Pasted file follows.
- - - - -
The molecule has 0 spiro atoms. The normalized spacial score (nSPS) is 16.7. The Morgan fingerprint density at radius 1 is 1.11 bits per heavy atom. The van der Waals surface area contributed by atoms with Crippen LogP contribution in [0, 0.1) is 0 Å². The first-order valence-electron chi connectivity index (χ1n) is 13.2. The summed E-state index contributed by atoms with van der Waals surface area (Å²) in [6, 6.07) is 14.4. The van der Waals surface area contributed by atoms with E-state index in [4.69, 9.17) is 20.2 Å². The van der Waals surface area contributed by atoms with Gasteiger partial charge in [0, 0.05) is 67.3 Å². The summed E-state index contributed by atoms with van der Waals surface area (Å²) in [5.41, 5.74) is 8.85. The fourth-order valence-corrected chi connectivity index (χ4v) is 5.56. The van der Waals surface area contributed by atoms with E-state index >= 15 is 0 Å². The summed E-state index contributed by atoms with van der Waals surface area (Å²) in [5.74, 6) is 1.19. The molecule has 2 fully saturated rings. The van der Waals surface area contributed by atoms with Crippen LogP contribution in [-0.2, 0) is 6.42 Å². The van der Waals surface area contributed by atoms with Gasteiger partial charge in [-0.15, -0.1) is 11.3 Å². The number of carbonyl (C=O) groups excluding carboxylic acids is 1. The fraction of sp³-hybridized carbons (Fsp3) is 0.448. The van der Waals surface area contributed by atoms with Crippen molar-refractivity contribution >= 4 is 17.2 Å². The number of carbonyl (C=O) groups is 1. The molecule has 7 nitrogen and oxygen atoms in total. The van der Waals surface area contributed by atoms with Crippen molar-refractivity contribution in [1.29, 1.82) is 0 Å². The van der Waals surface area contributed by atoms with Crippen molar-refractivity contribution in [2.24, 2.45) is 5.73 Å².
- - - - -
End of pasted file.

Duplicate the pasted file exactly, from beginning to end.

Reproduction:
The molecule has 0 spiro atoms. The normalized spacial score (nSPS) is 16.7. The Morgan fingerprint density at radius 1 is 1.11 bits per heavy atom. The van der Waals surface area contributed by atoms with Crippen LogP contribution in [0, 0.1) is 0 Å². The first-order valence-electron chi connectivity index (χ1n) is 13.2. The summed E-state index contributed by atoms with van der Waals surface area (Å²) in [6, 6.07) is 14.4. The van der Waals surface area contributed by atoms with E-state index in [4.69, 9.17) is 20.2 Å². The van der Waals surface area contributed by atoms with Gasteiger partial charge in [0, 0.05) is 67.3 Å². The summed E-state index contributed by atoms with van der Waals surface area (Å²) in [5.41, 5.74) is 8.85. The fourth-order valence-corrected chi connectivity index (χ4v) is 5.56. The van der Waals surface area contributed by atoms with E-state index >= 15 is 0 Å². The summed E-state index contributed by atoms with van der Waals surface area (Å²) in [5.74, 6) is 1.19. The molecule has 2 fully saturated rings. The van der Waals surface area contributed by atoms with Crippen LogP contribution in [-0.2, 0) is 6.42 Å². The van der Waals surface area contributed by atoms with Gasteiger partial charge in [-0.15, -0.1) is 11.3 Å². The number of carbonyl (C=O) groups excluding carboxylic acids is 1. The fraction of sp³-hybridized carbons (Fsp3) is 0.448. The van der Waals surface area contributed by atoms with Crippen molar-refractivity contribution >= 4 is 17.2 Å². The number of carbonyl (C=O) groups is 1. The molecule has 7 nitrogen and oxygen atoms in total. The van der Waals surface area contributed by atoms with Crippen molar-refractivity contribution in [1.29, 1.82) is 0 Å². The van der Waals surface area contributed by atoms with Crippen molar-refractivity contribution in [2.24, 2.45) is 5.73 Å².